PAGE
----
BLACKWELL: Aw, JB, come on, man. Come on.

This morning, Casey Kasem's daughter says they want their father back. The 82-year-old radio legend has been missing for days. The daughters blame their stepmother and she is not saying anything.

Akiko Fujita has the latest from Los Angeles.

AKIKO FUJITA, REPORTER: Christine and Victor, Casey Kasem's daughters tell me their biggest concern right now is their father's help. He suffers from dementia and he needs medical care 24 hours a day. Now, all of this stems from a long and bitter legal fight between Kasem's current wife and her step-children. Kasem's daughters say they have no doubt Jean Kasem is behind this disappearance. Now, they just want to find their father.


FUJITA (voice-over): Casey Kasem was last seen at this convalescent hospital in Santa Monica on Tuesday, May 6th. His daughters, Julie and Kerri, say he was in great spirits then. He even uttered the words, I love you. But when their lawyer called to check in on him the next day, he says he was told by the hospital Casey had been removed overnight.

KERRI KASEM, DAUGHTER OF CASEY KASEM: It is our belief that my stepmother took him out of the facility. We believe she took him out against medical advice and took somewhere to an unknown destination so he wouldn't be able to see any of his family.

FUJITA: At this point, Jean Kasem's own lawyer says he has no idea where his client is. He told the judge Monday he believes she's out of the country now. That and concern for Casey's health prompted the judge to grant Kerri Kasem temporary conservatorship of her father. She says her stepmother has prevented Casey's friends and family from visiting or calling for years. She says she even tried to hire a security guard when the daughters came to the hospital.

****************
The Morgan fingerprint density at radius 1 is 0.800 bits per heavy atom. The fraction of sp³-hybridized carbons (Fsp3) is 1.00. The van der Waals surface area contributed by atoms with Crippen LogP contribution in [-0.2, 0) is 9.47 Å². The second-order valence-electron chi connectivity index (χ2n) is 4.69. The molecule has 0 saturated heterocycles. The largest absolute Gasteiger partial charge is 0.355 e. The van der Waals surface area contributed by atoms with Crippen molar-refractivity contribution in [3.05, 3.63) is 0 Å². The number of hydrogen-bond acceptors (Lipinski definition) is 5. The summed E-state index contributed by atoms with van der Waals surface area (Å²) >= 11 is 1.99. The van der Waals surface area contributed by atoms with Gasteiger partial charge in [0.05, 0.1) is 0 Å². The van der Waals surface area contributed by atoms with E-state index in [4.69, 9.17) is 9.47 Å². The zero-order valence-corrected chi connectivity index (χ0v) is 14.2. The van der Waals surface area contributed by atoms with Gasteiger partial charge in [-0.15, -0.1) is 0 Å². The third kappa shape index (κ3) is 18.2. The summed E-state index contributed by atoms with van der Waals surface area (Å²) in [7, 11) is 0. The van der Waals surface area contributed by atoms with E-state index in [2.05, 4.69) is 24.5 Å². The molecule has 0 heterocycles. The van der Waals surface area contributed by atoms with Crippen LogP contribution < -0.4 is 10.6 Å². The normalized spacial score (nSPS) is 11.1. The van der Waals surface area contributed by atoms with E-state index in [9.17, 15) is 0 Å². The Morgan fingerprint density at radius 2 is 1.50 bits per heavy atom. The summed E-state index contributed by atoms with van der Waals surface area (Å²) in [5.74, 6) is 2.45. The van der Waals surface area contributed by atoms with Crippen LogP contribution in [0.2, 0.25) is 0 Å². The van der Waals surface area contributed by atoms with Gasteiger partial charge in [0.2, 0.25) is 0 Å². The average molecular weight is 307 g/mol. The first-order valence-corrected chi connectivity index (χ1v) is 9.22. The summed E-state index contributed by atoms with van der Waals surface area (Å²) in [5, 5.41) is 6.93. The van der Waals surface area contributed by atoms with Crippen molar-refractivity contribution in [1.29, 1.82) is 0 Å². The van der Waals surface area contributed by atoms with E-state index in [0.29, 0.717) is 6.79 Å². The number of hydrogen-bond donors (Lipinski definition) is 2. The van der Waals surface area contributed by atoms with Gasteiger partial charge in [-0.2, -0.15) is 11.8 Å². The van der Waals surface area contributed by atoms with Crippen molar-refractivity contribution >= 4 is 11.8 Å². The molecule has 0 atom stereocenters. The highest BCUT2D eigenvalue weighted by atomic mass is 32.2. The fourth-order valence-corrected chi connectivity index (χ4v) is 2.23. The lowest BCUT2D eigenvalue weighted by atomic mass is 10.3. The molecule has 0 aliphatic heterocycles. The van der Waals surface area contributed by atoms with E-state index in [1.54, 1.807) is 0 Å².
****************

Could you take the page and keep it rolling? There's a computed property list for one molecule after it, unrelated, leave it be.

KASEM: There's no regard for his safety or health. That was what was so upsetting. That was what was so, so upsetting.


FUJITA: Jean Kasem has said in court documents it's her stepchildren who are making the false claims. Now, the courts and family are all looking for Casey Kasem now, his daughters pleading with the public for any help, saying they just want their dad to come home soon. Christine and Victor?

BLACKWELL: Thank you, Akiko.

ROMANS: All right, breaking news in the Oscar Pistorius trial. A judge just moments ago putting the trial on hold, sending Pistorius for a 30-day psychiatric evaluation. We are live with what these new developments mean for the case and for Pistorius, next.


BLACKWELL: Breaking news from the Oscar Pistorius trial where the judge has now just put the c ase on hold, ruling that the Olympic sprinter will have to undergo a 30-day psychiatric evaluation. Prosecutors asked for that after a psychiatrist testifying for the defense said Pistorius has an anxiety disorder and people with that condition could be a danger to society.

CNN legal analyst Kelly Phelps is live at the courthouse in Pretoria. Kelly, it appears that this defense strategy of putting the psychiatrist on the stand possibly now has backfired. What do you think?

KELLY PHELPS, CNN LEGAL ANALYST: Well, not necessarily. What was particularly interesting about the wording of the judge's decision today was the fact, on one hand, she's saying Mr. Nell (ph) won his application. But, on the other hand, she also affirmed the central importance of Merryl Foster's testimony, saying that it is clearly in line with Pistorius' evidence.